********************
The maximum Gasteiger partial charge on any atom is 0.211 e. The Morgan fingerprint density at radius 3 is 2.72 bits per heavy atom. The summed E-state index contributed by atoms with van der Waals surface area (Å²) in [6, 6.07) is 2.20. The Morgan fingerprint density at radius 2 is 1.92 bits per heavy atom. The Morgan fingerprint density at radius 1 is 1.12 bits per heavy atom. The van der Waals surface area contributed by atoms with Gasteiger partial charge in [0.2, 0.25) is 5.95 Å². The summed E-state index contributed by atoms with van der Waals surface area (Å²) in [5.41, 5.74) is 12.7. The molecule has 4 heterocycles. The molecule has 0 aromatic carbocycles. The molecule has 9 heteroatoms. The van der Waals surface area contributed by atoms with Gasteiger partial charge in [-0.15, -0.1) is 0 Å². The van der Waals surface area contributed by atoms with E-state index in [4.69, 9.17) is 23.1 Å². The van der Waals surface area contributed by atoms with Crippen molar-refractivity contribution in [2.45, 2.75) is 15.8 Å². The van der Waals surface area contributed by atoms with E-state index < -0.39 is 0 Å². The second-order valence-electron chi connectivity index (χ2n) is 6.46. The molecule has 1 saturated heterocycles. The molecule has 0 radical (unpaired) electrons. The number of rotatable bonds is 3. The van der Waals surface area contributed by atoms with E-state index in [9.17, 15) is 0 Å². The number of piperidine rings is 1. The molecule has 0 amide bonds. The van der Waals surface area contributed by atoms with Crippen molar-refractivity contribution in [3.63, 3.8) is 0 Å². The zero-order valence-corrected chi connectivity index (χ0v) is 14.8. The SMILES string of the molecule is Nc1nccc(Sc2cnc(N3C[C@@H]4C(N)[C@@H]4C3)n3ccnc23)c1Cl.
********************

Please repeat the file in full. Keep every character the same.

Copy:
The maximum Gasteiger partial charge on any atom is 0.211 e. The Morgan fingerprint density at radius 3 is 2.72 bits per heavy atom. The summed E-state index contributed by atoms with van der Waals surface area (Å²) in [6, 6.07) is 2.20. The Morgan fingerprint density at radius 2 is 1.92 bits per heavy atom. The Morgan fingerprint density at radius 1 is 1.12 bits per heavy atom. The van der Waals surface area contributed by atoms with Gasteiger partial charge in [0.2, 0.25) is 5.95 Å². The summed E-state index contributed by atoms with van der Waals surface area (Å²) in [5.41, 5.74) is 12.7. The molecule has 4 heterocycles. The molecule has 0 aromatic carbocycles. The molecule has 9 heteroatoms. The van der Waals surface area contributed by atoms with Gasteiger partial charge in [-0.15, -0.1) is 0 Å². The van der Waals surface area contributed by atoms with E-state index in [4.69, 9.17) is 23.1 Å². The van der Waals surface area contributed by atoms with Crippen molar-refractivity contribution in [2.45, 2.75) is 15.8 Å². The van der Waals surface area contributed by atoms with E-state index < -0.39 is 0 Å². The second-order valence-electron chi connectivity index (χ2n) is 6.46. The molecule has 1 saturated heterocycles. The molecule has 0 radical (unpaired) electrons. The number of rotatable bonds is 3. The van der Waals surface area contributed by atoms with E-state index in [9.17, 15) is 0 Å². The number of piperidine rings is 1. The molecule has 0 amide bonds. The van der Waals surface area contributed by atoms with Crippen molar-refractivity contribution in [3.63, 3.8) is 0 Å². The zero-order valence-corrected chi connectivity index (χ0v) is 14.8. The SMILES string of the molecule is Nc1nccc(Sc2cnc(N3C[C@@H]4C(N)[C@@H]4C3)n3ccnc23)c1Cl.